Mosaic Tiger 22-1 highlights ACE in austere locations

  • Published
  • By Airman 1st Class Briana Beavers
  • 23rd Wing Public Affairs

Although the Mosaic Tiger 22-1 exercise operated mainly from Moody Air Force Base, Georgia, its success would not have been possible without simulated contingency locations.

This lead-wing exercise tested the ability of purpose-built rescue and attack assets to conduct operations in austere locations. In the second iteration of Mosaic Tiger, Moody incorporated locations such as MacDill Air Force Base and Avon Park Air Force Range, Florida, to highlight its Agile Combat Employment capabilities.

“During Mosaic Tiger, we will deploy to a forward operating base and from there we will forward deploy to contingency locations, which are basically stripped-down runways,” said Maj. Zachary McClelland, 23rd Wing A5/7 director of plans. “We will project combat power using our contingency location teams to get our aircraft back in the fight which will make it much more difficult for a strategic competitor to attack our assets.”

ACE and Lead-Wing concepts combat potential contention from strategic competitors in the future. By mobilizing assets throughout multiple contingency locations, targeting becomes more difficult for opposing forces.

“Our bases are no longer sanctuaries,” said Lt. Col. Edward Brady, 75th Fighter Squadron commander. “As we look at potential armed conflict with a state such as Russia and China, the problem that we’re facing is ‘how does the (Air Force) generate air power from bases that are not as secure.’”

The 23rd Wing worked to solve that problem and experienced the benefits of ACE.

“We were able to more quickly launch, recover and maintain aircraft from dispersed locations,” McClelland said. “This will allow us to hold (strategic competitors) at risk from (austere) locations that are defendable and easy to relocate.”

The potential benefits ACE provides for projecting combat power come with challenges for Command and Control (C2), which is how operational decisions from the commander reach dispersed forces.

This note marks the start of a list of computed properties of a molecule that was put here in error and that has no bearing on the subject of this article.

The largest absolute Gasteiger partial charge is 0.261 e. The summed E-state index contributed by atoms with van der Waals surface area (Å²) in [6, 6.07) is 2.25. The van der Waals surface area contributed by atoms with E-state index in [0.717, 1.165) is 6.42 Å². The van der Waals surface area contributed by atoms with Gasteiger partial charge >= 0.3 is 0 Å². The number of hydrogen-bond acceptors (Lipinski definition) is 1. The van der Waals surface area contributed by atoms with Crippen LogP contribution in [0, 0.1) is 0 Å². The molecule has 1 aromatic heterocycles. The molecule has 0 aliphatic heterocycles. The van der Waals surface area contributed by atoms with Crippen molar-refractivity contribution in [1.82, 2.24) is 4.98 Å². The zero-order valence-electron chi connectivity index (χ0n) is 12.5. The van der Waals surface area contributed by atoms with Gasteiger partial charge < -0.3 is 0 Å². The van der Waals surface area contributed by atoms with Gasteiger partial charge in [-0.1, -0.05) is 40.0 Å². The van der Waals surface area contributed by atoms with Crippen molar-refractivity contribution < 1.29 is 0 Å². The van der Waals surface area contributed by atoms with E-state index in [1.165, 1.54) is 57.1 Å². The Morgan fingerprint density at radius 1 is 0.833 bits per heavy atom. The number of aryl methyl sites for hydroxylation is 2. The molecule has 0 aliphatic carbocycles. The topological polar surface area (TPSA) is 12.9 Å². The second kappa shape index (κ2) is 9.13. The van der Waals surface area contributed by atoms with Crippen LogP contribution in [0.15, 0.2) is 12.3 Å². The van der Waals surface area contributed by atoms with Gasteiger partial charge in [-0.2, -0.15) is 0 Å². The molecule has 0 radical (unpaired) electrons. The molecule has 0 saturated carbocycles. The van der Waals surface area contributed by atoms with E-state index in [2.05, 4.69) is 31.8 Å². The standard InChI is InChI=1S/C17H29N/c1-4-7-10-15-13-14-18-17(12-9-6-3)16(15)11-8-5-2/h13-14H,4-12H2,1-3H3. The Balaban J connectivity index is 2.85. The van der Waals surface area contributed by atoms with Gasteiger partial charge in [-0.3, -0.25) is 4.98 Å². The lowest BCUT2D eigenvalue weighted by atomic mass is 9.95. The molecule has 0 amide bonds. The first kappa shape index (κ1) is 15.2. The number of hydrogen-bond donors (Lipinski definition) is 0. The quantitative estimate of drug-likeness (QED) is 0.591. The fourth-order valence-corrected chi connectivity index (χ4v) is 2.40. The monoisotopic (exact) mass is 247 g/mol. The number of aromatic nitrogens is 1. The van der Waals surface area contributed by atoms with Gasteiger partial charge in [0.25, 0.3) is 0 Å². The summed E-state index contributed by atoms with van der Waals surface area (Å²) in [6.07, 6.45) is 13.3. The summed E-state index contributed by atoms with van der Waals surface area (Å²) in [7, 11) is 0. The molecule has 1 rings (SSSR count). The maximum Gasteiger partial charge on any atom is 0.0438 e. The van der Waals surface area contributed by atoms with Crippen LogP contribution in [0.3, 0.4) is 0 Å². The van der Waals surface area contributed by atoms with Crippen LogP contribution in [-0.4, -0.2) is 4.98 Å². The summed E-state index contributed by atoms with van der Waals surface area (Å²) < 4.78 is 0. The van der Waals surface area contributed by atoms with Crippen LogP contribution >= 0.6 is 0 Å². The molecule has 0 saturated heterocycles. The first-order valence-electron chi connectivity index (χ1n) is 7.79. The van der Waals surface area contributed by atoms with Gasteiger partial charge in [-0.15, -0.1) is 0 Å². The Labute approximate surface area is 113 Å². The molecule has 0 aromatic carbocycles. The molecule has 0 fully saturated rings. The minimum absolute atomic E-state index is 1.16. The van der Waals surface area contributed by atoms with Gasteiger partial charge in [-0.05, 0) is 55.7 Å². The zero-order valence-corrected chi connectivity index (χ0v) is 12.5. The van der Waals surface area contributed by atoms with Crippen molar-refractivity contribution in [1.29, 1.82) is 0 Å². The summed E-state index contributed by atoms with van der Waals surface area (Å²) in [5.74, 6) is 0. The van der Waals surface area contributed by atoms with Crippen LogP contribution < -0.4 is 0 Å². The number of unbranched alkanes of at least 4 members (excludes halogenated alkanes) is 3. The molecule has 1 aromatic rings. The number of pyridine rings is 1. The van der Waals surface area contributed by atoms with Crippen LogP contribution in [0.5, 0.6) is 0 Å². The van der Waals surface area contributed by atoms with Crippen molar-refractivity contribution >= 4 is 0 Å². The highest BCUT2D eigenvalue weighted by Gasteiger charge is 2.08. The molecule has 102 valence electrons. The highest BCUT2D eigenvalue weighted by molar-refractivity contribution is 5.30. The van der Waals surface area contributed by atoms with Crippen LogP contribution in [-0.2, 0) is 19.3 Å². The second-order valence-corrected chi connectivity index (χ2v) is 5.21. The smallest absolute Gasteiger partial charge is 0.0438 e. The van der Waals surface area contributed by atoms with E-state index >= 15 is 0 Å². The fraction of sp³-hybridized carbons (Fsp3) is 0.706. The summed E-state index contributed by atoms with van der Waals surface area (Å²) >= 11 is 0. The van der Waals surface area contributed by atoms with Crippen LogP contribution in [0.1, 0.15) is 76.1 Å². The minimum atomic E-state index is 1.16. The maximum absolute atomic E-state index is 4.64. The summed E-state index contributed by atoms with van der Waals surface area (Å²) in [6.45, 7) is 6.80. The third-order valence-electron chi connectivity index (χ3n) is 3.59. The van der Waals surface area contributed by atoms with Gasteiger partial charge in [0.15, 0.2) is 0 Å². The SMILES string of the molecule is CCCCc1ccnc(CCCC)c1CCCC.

However, the dedicated members of Moody AFB worked to combat that issue. 

“(The Deployed Intelligence Combat Element kit) gives us the ability to pick up and move to a bare base in a condensed amount of time and re-establish our communications,” said Master Sgt. Shane Law, 23rd WG A2 superintendent. “If something popped off on the other side of the globe, we can go there, then set up a Combat Intelligence Cell in about 30 minutes.”

The DICE kit allows intel analysts to easily establish secure communications downrange with a smaller footprint. 

Throughout the exercise, the A-staff managed communications systems like DICE kits, which allowed Airmen at contingency locations the ability to accurately execute the commander’s intent. 

“We made a lot of strides,” said Col. Ryan Hayde, 23rd WG vice commander and Mosaic Tiger’s Air Expeditionary Wing commander. “I think we definitely showed that the staff concept can work with the Lead Wing. I definitely saw a lot of improvement throughout the week as far as how the staff was executing as we ran through a lot of challenges.”

With ACE being such a robust concept, obstacles come with opportunities for multiple solutions.

“There are a lot of variables to Air Force Generation and ACE, we will try things and adjust as needed, and we surely won’t get it 100 percent correct at the start, but that is why we test and apply lessons to make it better,” said Maj. Gen. Mark Slocum, Air Combat Command director of operations, during an ACC strategic validation exercise in August. “You’re a part of a massive change that’s coming for our forces for the future fight … this is an exciting time to be in the Air Force and bring needed change for our warfighters.”

The implementation of ACE is a strategy that is helping to evolve the Air Force and its operations. With ACE in place, the Air Force is continually adapting to provide air dominance and support to military operations around the globe.